Category Archives: unsolicited advice

Why I Never Ask for a Draft Thesis Statement

This post is mostly for undergraduates, but also relevant for graduate students and those who teach writing & historical research. Others, read at your own risk! I enjoy teaching history research and writing and, over the years, I’ve developed a … Continue reading

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Dissertation Soundtrack

Right now I’m procrastinating. I am supposed to be writing a blog post on a different topic. I’m trying to procrastinate productively, which is why I’m writing this. Productive procrastination is a crucial technique for accomplishing things in the long … Continue reading

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Considering a Comps Field with Me?

Here’s my approach to comps: I am happy to work with Ph.D. students doing comps fields in modern U.S. history, U.S. foreign relations, U.S. empire, U.S.-Latin American Relations, U.S./Latin American/European comparative, comparative race and ethnicity, immigration, environment, food, cultural studies, … Continue reading

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Tips on locating PRIMARY SOURCES

My Top Ten Library Subscription Databases New York Times Historical (1851-2008) Access World News: The World [good for recent Latin American newspapers (1990s onward), including titles from Mexico, Colombia, etc.,] Congressional (Lexis-Nexis Proquest) [Most Congressional publications are indexed here; a … Continue reading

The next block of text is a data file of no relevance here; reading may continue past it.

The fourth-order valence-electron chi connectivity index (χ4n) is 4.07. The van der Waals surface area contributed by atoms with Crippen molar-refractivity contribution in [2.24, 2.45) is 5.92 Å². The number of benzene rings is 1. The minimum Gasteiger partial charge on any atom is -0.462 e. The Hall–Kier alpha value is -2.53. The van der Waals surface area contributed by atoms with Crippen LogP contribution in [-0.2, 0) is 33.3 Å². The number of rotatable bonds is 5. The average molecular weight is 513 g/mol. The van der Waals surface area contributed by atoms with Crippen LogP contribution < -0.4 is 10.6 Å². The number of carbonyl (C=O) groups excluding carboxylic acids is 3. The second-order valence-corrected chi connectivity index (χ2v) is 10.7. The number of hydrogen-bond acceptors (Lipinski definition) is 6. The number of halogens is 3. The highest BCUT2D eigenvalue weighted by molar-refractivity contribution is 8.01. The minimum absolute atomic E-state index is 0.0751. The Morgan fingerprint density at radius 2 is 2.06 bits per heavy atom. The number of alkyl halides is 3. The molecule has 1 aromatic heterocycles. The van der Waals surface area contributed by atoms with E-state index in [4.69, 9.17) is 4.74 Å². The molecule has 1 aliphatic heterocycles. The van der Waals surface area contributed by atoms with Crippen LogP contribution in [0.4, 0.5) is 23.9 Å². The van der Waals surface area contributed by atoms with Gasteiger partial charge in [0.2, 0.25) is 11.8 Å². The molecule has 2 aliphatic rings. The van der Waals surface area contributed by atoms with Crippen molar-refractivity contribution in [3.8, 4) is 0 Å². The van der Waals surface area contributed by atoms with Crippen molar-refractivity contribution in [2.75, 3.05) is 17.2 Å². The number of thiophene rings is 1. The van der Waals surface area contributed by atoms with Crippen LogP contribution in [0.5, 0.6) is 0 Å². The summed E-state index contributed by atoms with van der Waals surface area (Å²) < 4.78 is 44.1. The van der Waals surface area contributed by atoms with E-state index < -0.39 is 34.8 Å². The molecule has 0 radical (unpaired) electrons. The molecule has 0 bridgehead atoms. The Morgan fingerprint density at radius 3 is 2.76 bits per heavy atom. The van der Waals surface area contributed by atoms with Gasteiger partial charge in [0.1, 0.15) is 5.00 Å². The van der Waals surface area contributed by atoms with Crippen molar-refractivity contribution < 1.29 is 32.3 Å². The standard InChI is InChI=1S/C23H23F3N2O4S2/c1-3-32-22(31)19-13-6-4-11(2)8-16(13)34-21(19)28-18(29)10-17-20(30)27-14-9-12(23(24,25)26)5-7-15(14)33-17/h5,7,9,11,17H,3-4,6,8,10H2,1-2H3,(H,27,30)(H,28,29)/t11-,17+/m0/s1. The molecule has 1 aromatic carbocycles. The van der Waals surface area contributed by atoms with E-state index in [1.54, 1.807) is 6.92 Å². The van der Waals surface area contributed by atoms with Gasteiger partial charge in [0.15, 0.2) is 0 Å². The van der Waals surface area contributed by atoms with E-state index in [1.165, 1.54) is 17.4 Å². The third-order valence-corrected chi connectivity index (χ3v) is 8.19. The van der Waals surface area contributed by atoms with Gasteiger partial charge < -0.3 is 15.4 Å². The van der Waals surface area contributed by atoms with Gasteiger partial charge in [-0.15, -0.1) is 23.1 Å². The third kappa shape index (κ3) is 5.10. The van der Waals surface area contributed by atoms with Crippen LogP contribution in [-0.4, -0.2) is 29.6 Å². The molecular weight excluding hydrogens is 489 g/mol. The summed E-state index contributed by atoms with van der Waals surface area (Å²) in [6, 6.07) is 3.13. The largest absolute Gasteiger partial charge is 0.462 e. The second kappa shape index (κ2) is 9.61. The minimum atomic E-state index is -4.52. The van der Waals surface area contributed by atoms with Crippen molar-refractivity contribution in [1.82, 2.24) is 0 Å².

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Tips on locating SECONDARY SOURCES

One reference manual I have used contains this helpful statement: “Students in pursuit of bibliographies resemble dogs chasing sports cars.” I know you want to know where they’re going with that… University Press Books What is it about a university … Continue reading

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Do you Eat Sugar?

Since I write about the history of sweets (and I have a M.S. in nutrition), people sometimes ask me whether or not I eat sugar. I do. People also ask me whether I think sugar is really bad for us. … Continue reading

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